Austrian farm

States of Carinthia and Tyrol are considering their own bans

The Austrian People's Party (ÖVP) and the Freedom Party of Austria (FPÖ), the two parties that are about to form the new government of Austria, have announced that they want a national ban on glyphosate.

The future Austrian Chancellor, Sebastian Kurz, has said that he wants to phase out glyphosate at a national level. Kurz says Austria now "has to clarify the legal requirements, and wants to orient itself to France and Italy", whose leaders have also both said they want to ban it.

The environmental organizations Global 2000 and Greenpeace welcomed the announcement. Greenpeace Austria said a ban would be "a great victory for the power of people". At the same time, both NGOs called for swift and determined action on the herbicide.

Also, two Austrian states are separately considering banning glyphosate: Carinthia and Tyrol.

The proposed ban in Carinthia has cross-party support, with the ÖVP, SPÖ (Social Democratic Party of Austria), Greens and the FPÖ all backing the move. "We have found a way to ban glyphosate in Carinthia. The Agricultural Department has formulated an appropriate regulation under the Plant Protection Act," said the minister of agriculture Christian Benger (ÖVP).

Benger can formulate the regulation for a possible ban on glyphosate only for agriculture. According to him, the district administrator Rolf Holub of the Greens would have to sign a regulation covering non-agricultural uses, which constitute 85% of glyphosate use in Carinthia.

Benger expects that Holub will sign the regulation, since they agree on the use of glyphosate.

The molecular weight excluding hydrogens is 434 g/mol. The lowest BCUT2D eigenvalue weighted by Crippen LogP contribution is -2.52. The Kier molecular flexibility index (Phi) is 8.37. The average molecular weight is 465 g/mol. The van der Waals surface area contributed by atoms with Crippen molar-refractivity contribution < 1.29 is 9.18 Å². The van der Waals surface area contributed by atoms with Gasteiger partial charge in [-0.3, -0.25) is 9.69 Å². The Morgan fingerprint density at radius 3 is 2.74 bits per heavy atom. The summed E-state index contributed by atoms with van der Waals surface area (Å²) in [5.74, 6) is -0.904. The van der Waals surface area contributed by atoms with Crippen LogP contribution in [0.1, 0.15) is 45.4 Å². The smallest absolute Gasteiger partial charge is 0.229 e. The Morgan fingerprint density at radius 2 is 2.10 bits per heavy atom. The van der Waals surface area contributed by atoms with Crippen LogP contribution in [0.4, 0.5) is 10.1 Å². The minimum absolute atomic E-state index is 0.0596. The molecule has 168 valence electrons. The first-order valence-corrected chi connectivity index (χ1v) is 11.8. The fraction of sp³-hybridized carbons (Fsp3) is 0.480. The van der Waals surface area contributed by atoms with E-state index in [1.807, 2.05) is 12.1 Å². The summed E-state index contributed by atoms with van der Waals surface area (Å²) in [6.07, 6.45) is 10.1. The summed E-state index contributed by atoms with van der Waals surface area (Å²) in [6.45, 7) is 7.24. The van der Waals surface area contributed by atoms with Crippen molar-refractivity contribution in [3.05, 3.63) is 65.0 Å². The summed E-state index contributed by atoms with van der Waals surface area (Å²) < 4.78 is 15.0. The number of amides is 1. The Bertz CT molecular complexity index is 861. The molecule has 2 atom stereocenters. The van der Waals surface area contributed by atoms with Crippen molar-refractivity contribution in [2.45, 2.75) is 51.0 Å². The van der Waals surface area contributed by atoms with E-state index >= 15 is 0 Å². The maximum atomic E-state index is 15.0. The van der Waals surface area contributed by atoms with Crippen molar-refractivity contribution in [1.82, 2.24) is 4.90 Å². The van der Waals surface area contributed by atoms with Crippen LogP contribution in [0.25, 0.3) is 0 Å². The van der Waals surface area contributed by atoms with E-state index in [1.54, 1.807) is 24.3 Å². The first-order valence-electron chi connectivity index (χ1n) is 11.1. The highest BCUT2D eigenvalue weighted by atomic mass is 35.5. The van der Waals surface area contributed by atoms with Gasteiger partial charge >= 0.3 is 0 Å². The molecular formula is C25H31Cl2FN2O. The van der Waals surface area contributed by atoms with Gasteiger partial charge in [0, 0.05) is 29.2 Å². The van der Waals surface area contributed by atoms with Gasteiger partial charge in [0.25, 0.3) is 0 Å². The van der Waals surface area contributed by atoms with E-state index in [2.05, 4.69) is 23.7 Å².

"The time of deaf ears in this important cause seems to be over," Holub said. He added that the Greens would support any measure that would lead to a glyphosate-free Carinthia and added that he is seeking legal advice on the options.

Likewise, the Carinthian FPÖ agrees. The nationwide ban would be welcomed by the FPÖ, said party chairman Christian Leyroutz: "Carinthia could become the first federal state that is 100 percent glyphosate-free - that would be exemplary."

"The proposal now has to be implemented swiftly and before the state elections in March," said Sebastian Theissing-Matei, agricultural spokesman for Greenpeace in Austria.

In Tyrol, the ÖVP-Greens coalition agrees that the use of glyphosate should be abandoned, with the Greens pushing for a state government decree banning the chemical. Josef Geisler, who is responsible for agriculture in the state, says a ban would not be a problem in traditional agriculture, because the sector is already 95% glyphosate-free and the small dairies have voluntarily stopped using the chemical. However, in the cultivation of certain crops and in fruit growing, Geisler advocates transition periods to phase out glyphosate.

According to a story in EU Food Policy, the chair of the Monsanto Tribunal has said that the Spar supermarket chain in Austria will delist all foods containing glyphosate.[1]

Glyphosate has been authorized in the EU since 2002. At the end of November, approval for the pesticide in the EU was extended by five years on the proposal of the EU Commission.


1. EU Food Policy, Four political groups plot glyphosate court case and Spar delists glyphosate in foods. 15 Dec 2017. Subscription only; no direct link.